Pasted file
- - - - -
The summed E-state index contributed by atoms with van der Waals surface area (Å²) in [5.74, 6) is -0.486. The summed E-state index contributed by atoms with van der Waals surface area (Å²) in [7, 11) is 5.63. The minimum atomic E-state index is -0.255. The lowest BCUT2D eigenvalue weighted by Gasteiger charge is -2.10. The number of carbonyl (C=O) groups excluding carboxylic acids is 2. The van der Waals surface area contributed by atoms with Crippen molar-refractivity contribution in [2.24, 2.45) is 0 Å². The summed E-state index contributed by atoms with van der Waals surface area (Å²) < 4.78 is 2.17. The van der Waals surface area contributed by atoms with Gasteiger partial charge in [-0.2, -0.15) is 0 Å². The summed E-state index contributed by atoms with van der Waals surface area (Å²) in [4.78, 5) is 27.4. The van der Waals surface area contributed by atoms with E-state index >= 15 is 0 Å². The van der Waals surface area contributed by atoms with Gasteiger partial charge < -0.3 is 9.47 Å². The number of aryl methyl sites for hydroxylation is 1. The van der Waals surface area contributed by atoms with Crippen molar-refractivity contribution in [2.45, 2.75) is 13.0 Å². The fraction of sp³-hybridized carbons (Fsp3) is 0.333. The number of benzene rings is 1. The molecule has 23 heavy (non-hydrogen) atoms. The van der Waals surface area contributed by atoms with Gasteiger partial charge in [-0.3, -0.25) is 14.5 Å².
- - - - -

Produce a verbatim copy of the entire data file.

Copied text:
The summed E-state index contributed by atoms with van der Waals surface area (Å²) in [5.74, 6) is -0.486. The summed E-state index contributed by atoms with van der Waals surface area (Å²) in [7, 11) is 5.63. The minimum atomic E-state index is -0.255. The lowest BCUT2D eigenvalue weighted by Gasteiger charge is -2.10. The number of carbonyl (C=O) groups excluding carboxylic acids is 2. The van der Waals surface area contributed by atoms with Crippen molar-refractivity contribution in [2.24, 2.45) is 0 Å². The summed E-state index contributed by atoms with van der Waals surface area (Å²) < 4.78 is 2.17. The van der Waals surface area contributed by atoms with Gasteiger partial charge in [-0.2, -0.15) is 0 Å². The summed E-state index contributed by atoms with van der Waals surface area (Å²) in [4.78, 5) is 27.4. The van der Waals surface area contributed by atoms with E-state index >= 15 is 0 Å². The van der Waals surface area contributed by atoms with Gasteiger partial charge < -0.3 is 9.47 Å². The number of aryl methyl sites for hydroxylation is 1. The van der Waals surface area contributed by atoms with Crippen molar-refractivity contribution in [2.45, 2.75) is 13.0 Å². The fraction of sp³-hybridized carbons (Fsp3) is 0.333. The number of benzene rings is 1. The molecule has 23 heavy (non-hydrogen) atoms. The van der Waals surface area contributed by atoms with Gasteiger partial charge in [-0.3, -0.25) is 14.5 Å².